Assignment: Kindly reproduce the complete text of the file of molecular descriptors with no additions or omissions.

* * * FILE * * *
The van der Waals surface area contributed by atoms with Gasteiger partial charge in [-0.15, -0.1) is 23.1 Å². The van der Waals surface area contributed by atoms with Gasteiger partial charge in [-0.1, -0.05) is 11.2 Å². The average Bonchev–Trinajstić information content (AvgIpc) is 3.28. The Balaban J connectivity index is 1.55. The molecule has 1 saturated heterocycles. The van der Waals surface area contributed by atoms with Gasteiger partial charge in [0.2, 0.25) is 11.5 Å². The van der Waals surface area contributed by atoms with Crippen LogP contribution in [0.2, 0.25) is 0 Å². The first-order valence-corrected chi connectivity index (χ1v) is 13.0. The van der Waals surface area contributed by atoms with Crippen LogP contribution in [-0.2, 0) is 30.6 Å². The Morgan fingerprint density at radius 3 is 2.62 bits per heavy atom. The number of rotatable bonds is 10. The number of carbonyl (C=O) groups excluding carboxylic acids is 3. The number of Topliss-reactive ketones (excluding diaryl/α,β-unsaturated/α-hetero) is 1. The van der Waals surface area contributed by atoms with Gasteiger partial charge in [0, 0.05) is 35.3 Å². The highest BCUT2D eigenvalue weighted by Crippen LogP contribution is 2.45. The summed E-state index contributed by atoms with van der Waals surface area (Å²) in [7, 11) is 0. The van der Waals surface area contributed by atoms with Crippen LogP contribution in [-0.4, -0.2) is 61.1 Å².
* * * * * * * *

The van der Waals surface area contributed by atoms with Gasteiger partial charge in [-0.15, -0.1) is 23.1 Å². The van der Waals surface area contributed by atoms with Gasteiger partial charge in [-0.1, -0.05) is 11.2 Å². The average Bonchev–Trinajstić information content (AvgIpc) is 3.28. The Balaban J connectivity index is 1.55. The molecule has 1 saturated heterocycles. The van der Waals surface area contributed by atoms with Gasteiger partial charge in [0.2, 0.25) is 11.5 Å². The van der Waals surface area contributed by atoms with Crippen LogP contribution in [0.2, 0.25) is 0 Å². The first-order valence-corrected chi connectivity index (χ1v) is 13.0. The van der Waals surface area contributed by atoms with Crippen LogP contribution in [-0.2, 0) is 30.6 Å². The Morgan fingerprint density at radius 3 is 2.62 bits per heavy atom. The number of rotatable bonds is 10. The number of carbonyl (C=O) groups excluding carboxylic acids is 3. The number of Topliss-reactive ketones (excluding diaryl/α,β-unsaturated/α-hetero) is 1. The van der Waals surface area contributed by atoms with Gasteiger partial charge in [0, 0.05) is 35.3 Å². The highest BCUT2D eigenvalue weighted by Crippen LogP contribution is 2.45. The summed E-state index contributed by atoms with van der Waals surface area (Å²) in [7, 11) is 0. The van der Waals surface area contributed by atoms with Crippen LogP contribution in [-0.4, -0.2) is 61.1 Å².